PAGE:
According to a variant which is not represented, the invention provides for several devices such as that of FIG. 5 to be stacked. The lines of each plate can be controlled jointly by the same potential, each potential being different from one plate to another.
Finally, according to another variant represented in FIG. 7, it is possible to stack several devices each having UHF lines of the same length but the lengths being different from one plate to another.
FIGS. 8a and 8b represent a structure of the "slotline" type, in which the lines 31 and 32 are sufficiently close together for the field EUHF to be polarized parallel to the substrate. Depending on the DC voltage supplied to the four electrodes 31, 32, 33, 34, and field Eo is available orienting the molecules which can take all orientations in the plane orthogonal to the direction of propagation of the field EUHF along the line 31. This makes it possible to force the molecules to align onto the DC field and thus to benefit from response times which are no longer limited by the mechanical relaxation of the liquid crystal then the polarization field applied is removed.
Such a phase shifter according to the invention exhibits the following advantages:
the structure according to the invention is planar;
it is possible to achieve electrical control at low level and to obtain analogue control of the phase shifts;
the device obtained is inexpensive by virtue of the use of technologies developed widely in visual display techniques;
the size is small by reason of the high value of Δn.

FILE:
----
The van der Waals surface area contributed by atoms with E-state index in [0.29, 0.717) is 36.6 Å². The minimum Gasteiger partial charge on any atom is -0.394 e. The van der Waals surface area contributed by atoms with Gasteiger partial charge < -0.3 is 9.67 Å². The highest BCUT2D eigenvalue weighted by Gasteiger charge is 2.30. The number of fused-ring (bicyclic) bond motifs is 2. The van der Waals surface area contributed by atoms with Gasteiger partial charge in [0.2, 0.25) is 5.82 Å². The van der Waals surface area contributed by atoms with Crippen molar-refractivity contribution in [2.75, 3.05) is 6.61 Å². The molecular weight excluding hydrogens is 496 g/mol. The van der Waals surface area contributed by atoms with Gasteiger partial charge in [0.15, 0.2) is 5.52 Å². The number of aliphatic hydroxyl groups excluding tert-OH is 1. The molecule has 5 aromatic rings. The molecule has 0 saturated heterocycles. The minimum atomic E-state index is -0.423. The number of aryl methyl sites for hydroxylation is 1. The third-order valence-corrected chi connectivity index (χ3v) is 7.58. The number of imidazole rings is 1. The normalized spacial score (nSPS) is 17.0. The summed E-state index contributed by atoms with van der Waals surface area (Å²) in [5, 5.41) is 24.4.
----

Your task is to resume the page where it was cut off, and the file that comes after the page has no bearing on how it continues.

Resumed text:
According to another variant embodiment represented in FIG. 9a, different configurations, such as those represented in FIG. 5, can be produced on the same plate 3. Hence there are several sets 4.1, 4.2, . . . 4.0n of UHF lines on the same plate 3. The various sets are controlled by polarization voltages V1, V2, . . . Vn of different values.
In FIG. 9b, several sets of UHF lines 51, 52, . . . 5.0n of different lengths have been produced. In each set, the UHF lines have the same length. Voltage control is by generators V1 to VN equal in number to the number of lines in each set. The generator V1 controls the first line of each set. The generator VN controls the last line of each set.
FIG. 10 represents an example of the application of the phase shifter according to the invention to control of an electronic scanning antenna.
This system includes a UHF generator 60 sending out a UHF signal. A distributor (or splitter) 61 receives this UHF signal on one input and distributes it over several outputs. The phase-shifter device 62, as previously described, is connected to these outputs, one UHF line of the phase-shifter device being connected to each output of the distributor. Each UHF line has its outlet connected to a filter 63a -63N which eliminates the control voltage (Vpol) of the phase-shifter device. An amplifier 64a -64N amplifies the UHF signal for each UHF line and transmits it to a respective radiating element of the antenna 65a -65N.
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|U.S. Classification||333/156, 333/157, 343/754, 333/161|
|International Classification||H01Q3/36, H01P1/18|
|Cooperative Classification||H01Q3/36, H01P1/181|
|European Classification||H01Q3/36, H01P1/18B|
|Nov 12, 1996||AS||Assignment|
Owner name: THOMSON-CSF, FRANCE
Free format text: (ASSIGNMENT OF ASSIGNOR S INTEREST) RE-RECORD TO CORRECT THE RECORDATION DATE OF 11-13-96 TO 11-12-96, PREVIOUSLY RECORDED AT 8219 FRAME 0100.;ASSIGNORS:DOLFI, DANIEL;HUIGNARD, JEAN-PIERRE;JOFFRE, PASCAL;AND OTHERS;REEL/FRAME:008282/0392
Effective date: 19960902
|Nov 13, 1996||AS||Assignment|
Owner name: THOMSON-CSF, FRANCE
Free format text: ASSIGNMENT OF ASSIGNORS INTEREST;ASSIGNORS:DOLFI, DANIEL;HUIGNARD, JEAN-PIERRE;JOFFRE, PASCAL;AND OTHERS;REEL/FRAME:008219/0100
Effective date: 19960902
|Feb 26, 2003||REMI||Maintenance fee reminder mailed|
|Aug 11, 2003||LAPS||Lapse for failure to pay maintenance fees|
|Oct 7, 2003||FP||Expired due to failure to pay maintenance fee|
Effective date: 20030810